A recovery, yes, but precarious. The diagnosis delivered Monday April 8 by the World Bank on growth prospects in sub-Saharan Africa struggles to fuel optimism, despite the announcement of a restart of economic activity after the consecutive shocks of the Covid-19 pandemic, the war in Ukraine and soaring global interest rates. The region’s gross domestic product is expected to grow by 3.4% in 2024, compared to just 2.6% in 2023.

“After four years of facing crises, this recovery is welcome,” the World Bank’s chief economist for Africa, Andrew Dabalen, tells Le Monde. However, he immediately qualifies, “this remains very fragile because the drivers of growth are weak and uncertain”.

The recovery is mainly supported by a reduction in inflationary pressures. Although a dozen countries continue to record double-digit price increases, such as Nigeria (31.7% in February) or Ghana (23%), the trend is slowing in most African economies. Enough to relieve households, whose income had been decimated by the surge in food prices.

But this good news hardly manages to compensate for the amount of unknowns and risks weighing on the trajectory of the continent. Outside, China’s “softness” worries. Africa’s main trading partner, essential buyer of its raw materials and leading bilateral creditor of a handful of countries, the Asian giant is struggling with weakening growth, rising unemployment and the threat of a real estate crisis. A complex equation which is already resulting in a dizzying fall in loans granted to sub-Saharan economies.

Countries returning to financial markets

This contraction is a challenge for the continent which has been struggling, for months, to find sources of financing. Foreign direct investments are declining, development aid is stagnating and financial markets have become very difficult to access for African states issuing Eurobonds, these bonds denominated in a currency different from that of the country.

“More than half of African governments are struggling with external liquidity problems,” the World Bank report highlights. The risk of over-indebtedness thus remains pressing for a majority of countries south of the Sahara. In 2023, governments in the region spent more than 45% of their revenue on debt repayments, up from 31% in 2022. And three countries – Zambia, Ghana and Ethiopia – have already defaulted since the pandemic .

An improvement still seemed to be on the horizon with the consecutive return, since the end of January, of Ivory Coast, Benin and Kenya to the financial markets. No African country has risked borrowing there since spring 2022. “It’s a good sign, it means that the door is reopening for Africa,” notes Mr. Dabalen. But this currently only concerns a very small number of countries in the region and the price to pay for this is very high. »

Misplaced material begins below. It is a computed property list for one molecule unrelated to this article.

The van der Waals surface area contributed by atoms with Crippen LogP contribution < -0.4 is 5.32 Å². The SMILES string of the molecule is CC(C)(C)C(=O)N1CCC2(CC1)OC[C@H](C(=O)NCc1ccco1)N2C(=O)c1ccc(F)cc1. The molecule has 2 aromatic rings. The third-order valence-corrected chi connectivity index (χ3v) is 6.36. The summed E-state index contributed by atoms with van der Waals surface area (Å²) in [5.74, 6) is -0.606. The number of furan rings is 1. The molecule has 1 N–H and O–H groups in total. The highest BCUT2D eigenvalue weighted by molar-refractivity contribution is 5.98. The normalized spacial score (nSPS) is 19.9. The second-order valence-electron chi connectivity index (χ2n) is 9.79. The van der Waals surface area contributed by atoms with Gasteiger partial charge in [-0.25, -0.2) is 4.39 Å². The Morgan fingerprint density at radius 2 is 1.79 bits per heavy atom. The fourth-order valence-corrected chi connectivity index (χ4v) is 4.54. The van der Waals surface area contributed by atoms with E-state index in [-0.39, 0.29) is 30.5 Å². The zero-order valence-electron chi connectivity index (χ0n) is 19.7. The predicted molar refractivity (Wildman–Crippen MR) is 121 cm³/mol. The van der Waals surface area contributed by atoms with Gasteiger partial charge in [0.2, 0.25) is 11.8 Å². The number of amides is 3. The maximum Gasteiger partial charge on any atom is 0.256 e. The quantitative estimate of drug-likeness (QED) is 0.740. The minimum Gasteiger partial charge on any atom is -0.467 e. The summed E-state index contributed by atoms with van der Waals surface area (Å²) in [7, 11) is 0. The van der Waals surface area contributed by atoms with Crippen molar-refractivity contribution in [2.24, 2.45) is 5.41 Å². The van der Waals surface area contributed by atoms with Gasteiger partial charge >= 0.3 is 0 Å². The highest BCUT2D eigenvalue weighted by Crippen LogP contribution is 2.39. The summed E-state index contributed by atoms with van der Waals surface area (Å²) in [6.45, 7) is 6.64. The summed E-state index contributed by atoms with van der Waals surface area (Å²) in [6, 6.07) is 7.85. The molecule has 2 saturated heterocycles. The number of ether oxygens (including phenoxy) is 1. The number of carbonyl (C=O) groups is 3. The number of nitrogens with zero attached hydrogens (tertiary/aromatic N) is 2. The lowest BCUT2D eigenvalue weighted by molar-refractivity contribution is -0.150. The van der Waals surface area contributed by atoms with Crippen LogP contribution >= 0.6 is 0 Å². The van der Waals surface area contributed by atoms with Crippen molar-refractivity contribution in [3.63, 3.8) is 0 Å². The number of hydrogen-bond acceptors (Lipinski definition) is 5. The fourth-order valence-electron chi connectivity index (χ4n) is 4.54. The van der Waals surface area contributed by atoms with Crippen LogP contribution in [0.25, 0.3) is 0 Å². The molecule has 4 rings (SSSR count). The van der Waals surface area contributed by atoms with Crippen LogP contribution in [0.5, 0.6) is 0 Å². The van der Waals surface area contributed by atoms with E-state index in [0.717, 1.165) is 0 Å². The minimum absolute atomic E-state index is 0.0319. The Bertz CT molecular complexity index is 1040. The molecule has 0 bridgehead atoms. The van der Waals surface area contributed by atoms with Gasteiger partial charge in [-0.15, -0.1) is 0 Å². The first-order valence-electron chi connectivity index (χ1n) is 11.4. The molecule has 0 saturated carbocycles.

In fact, as a March 27 study from the Center for Global Development, a Washington think tank, points out, investors demand a “considerable premium” to buy African debt. Kenya, in particular, has been raising money at a prohibitive 9.75%, squeezed by the upcoming maturity of a Eurobond taken out a decade ago.

Discouraged investors

It remains to be hoped, for the region, that global inflation will continue to subside. The central banks of developed countries should then lower their interest rates, which could result in more easing on the financial markets.

But this improvement is still only a gamble because geopolitical tensions remain high in many parts of the globe, from the war in Ukraine to the conflict in Gaza, including attacks by Houthi rebels in the Red Sea. So much friction could once again disrupt global supply chains.

Sub-Saharan Africa itself is far from being spared from unrest: increasing number of coups d’état in West Africa, violence and insecurity from the Sahel to Ethiopia, civil war in Sudan, incessant conflicts in east of the Democratic Republic of Congo… This bleak picture discourages investors, increases the risks of a food crisis and fuels vulnerabilities.

However, the World Bank points out that the fight against poverty seems compromised as the rate of economic expansion remains “slow and insufficient”. When it comes to growth, fortunes vary from one end of the continent to the other. Some countries show robust prospects, such as Ivory Coast, Kenya or Rwanda. But, on average, “growth in the region remains too weak and unstable and does not allow for a significant reduction in poverty,” regrets Andrew Dabalen.

Global turbulence is to blame: according to preliminary statistics, Covid-19, the war in Ukraine and climate shocks have pushed an additional 17 million people into extreme precariousness in Africa. But the lack of diversification of economies, their volatility, their inability to create jobs in quantity and quality, and the high level of structural inequalities are at least as important factors, underlines the World Bank.

“Incomes per capita have already stagnated over the last ten years,” recalls Mr. Dabalen. Without decisive action to establish a new growth model that is stronger, more inclusive and more job-rich, sub-Saharan Africa risks experiencing another lost decade. »